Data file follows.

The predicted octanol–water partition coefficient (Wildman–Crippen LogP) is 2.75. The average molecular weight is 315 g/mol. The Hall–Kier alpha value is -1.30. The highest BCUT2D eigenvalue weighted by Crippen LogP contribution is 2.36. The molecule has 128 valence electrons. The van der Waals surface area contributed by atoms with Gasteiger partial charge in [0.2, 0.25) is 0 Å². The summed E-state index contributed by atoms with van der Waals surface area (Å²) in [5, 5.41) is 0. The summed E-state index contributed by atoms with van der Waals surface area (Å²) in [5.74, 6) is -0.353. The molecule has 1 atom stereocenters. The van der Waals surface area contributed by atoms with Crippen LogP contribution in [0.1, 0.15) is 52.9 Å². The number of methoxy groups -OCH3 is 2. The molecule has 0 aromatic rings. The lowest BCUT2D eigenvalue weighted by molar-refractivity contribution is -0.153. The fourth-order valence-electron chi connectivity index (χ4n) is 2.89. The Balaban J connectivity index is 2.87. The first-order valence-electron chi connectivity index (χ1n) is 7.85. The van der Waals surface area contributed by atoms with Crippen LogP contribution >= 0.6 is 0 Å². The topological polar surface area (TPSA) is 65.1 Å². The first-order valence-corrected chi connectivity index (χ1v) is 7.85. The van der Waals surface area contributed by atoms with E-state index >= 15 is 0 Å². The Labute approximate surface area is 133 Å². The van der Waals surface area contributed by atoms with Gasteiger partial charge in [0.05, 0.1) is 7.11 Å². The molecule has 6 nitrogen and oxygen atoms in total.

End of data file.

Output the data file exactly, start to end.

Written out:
The predicted octanol–water partition coefficient (Wildman–Crippen LogP) is 2.75. The average molecular weight is 315 g/mol. The Hall–Kier alpha value is -1.30. The highest BCUT2D eigenvalue weighted by Crippen LogP contribution is 2.36. The molecule has 128 valence electrons. The van der Waals surface area contributed by atoms with Gasteiger partial charge in [0.2, 0.25) is 0 Å². The summed E-state index contributed by atoms with van der Waals surface area (Å²) in [5, 5.41) is 0. The summed E-state index contributed by atoms with van der Waals surface area (Å²) in [5.74, 6) is -0.353. The molecule has 1 atom stereocenters. The van der Waals surface area contributed by atoms with Crippen LogP contribution in [0.1, 0.15) is 52.9 Å². The number of methoxy groups -OCH3 is 2. The molecule has 0 aromatic rings. The lowest BCUT2D eigenvalue weighted by molar-refractivity contribution is -0.153. The fourth-order valence-electron chi connectivity index (χ4n) is 2.89. The Balaban J connectivity index is 2.87. The first-order valence-electron chi connectivity index (χ1n) is 7.85. The van der Waals surface area contributed by atoms with Crippen LogP contribution >= 0.6 is 0 Å². The topological polar surface area (TPSA) is 65.1 Å². The first-order valence-corrected chi connectivity index (χ1v) is 7.85. The van der Waals surface area contributed by atoms with E-state index >= 15 is 0 Å². The Labute approximate surface area is 133 Å². The van der Waals surface area contributed by atoms with Gasteiger partial charge in [0.05, 0.1) is 7.11 Å². The molecule has 6 nitrogen and oxygen atoms in total.